Don’t these just scream, “Pin me! Share me! You can’t live without me!?” It’s more like, “Pin who…..me?” ? I was completely missing the point. People want to pin beautiful images. People want to be inspired. People want to learn something. My pins were offering none of that. So I did a lot of research and finally figured out that an optimal Pinterest image is taller than it is wide.
Square images do ok, and horizontal pics are just a big no-no. Just like the Facebook image advice, the recommend size varies, but I find that 600/700 px by 1000/1100px is a great target size (I aim for a pic size of 700x1050, but it depends on the photo I’m using).
They’re tall enough and wide enough that they take up a good chunk of screen space on Pinterest and have a shot at standing out in a sea of pins. In addition to changing the pinflux review, I switched to a professional photo service. Instead of tearing my hair out trying to make good pictures of my own, I now pay $1 per photo from Dollar Photo Club.
The packages start at $10 per month and come with 10 pictures but honestly I now spend about $20 a month because I post often and need one photo per post. I was hesitant to do this at the time because I wasn’t making very much and didn’t want to spend money on yet another service that wouldn’t pan out, but looking back it was one of the best choices I ever made. Now all of my pictures are professional quality.
With so many people still pinning low quality images, if you upgrade in this way, you will certainly stand out. Here are some of my latest pins that have all done really well: Notice how they all have a certain look? After much trial and error I found a style that I like that I can easily recreate (large numbers, bright colors that coordinate with the picture, a fancy script or all caps paired with block letters).
This allows me to spend less time going back to square one with each pin design. Another thing I’ve noticed, and you may as well from the images above, is that light and bright pins perform consistently better than darker pins. I’ve noticed that even my own pins that have dark blues and greens don’t do as well as the ones that have pinks and lots of white space.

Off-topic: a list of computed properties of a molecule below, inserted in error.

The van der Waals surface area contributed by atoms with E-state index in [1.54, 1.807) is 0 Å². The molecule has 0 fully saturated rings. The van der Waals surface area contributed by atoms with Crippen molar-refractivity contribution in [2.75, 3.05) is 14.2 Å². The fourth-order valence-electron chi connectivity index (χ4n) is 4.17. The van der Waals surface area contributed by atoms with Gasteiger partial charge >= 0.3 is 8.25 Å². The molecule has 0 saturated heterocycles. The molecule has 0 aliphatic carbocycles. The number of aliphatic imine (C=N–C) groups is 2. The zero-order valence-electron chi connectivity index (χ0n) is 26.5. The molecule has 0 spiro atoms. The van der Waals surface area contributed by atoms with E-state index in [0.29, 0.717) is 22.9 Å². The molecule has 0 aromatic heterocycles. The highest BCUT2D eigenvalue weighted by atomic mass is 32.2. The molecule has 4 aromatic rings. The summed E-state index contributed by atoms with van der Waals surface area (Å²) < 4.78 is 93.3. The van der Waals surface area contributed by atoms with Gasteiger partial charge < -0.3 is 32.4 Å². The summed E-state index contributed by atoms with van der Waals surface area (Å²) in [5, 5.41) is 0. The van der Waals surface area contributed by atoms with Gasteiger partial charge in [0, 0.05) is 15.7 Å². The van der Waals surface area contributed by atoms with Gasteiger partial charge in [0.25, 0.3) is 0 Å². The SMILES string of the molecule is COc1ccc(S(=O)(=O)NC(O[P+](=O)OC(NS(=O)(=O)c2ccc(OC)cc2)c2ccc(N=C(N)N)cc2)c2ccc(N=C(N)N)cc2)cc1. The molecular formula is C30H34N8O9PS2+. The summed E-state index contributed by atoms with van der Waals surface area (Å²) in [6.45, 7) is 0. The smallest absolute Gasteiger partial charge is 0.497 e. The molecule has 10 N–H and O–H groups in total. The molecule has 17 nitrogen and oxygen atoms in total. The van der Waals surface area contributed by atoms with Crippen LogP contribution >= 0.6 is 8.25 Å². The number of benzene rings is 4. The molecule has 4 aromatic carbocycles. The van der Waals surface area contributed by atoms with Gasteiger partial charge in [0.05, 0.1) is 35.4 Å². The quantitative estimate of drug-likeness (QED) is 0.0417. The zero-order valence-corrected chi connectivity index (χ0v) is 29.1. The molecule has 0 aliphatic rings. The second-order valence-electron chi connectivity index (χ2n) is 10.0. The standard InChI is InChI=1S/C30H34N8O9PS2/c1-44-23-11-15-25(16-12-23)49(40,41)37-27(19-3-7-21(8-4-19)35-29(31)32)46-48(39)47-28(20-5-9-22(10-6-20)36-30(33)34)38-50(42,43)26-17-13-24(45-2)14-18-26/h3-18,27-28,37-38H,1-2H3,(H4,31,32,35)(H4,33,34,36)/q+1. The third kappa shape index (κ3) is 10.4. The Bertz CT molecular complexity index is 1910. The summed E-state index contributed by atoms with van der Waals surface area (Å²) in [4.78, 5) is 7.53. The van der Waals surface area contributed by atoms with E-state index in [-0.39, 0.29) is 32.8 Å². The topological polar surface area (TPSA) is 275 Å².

Lots of people don’t have a master Pinterest strategy and still pin unattractive dark pins – if you can be light, bright, interesting, and obvious, you’ll stand out in a good way! Finding a few font style combos you like and sticking with them will greatly reduce the amount of time you spend on pinflux review. Some of the biggest bloggers I know have the simplest font pairings and never stray from those, so don’t get too caught up on this.
I always love when I can look at a pin and instantly know whose blog it came from. Those bloggers have done well with establishing their brand. Two that come to mind are Ruth Soukup from Living Well Spending Less and Sarah Titus. Damn Delicious is another one. Here is a cheatsheet of some PicMonkey font pairings I’m particularly fond of: I highly recommend everyone nail down a pin style or two that they like and do the same.
You can’t save templates on PicMonkey like you can on Canva, but you can write down the hex codes for your commonly used colors and take note of your favorite font style pairs. Every time you create a pin you can mix and match those choices to create unique pins. You may be wondering where I got my pinflux review. It’s simply a text graphic I created in PicMonkey and saved to my computer as a jpeg.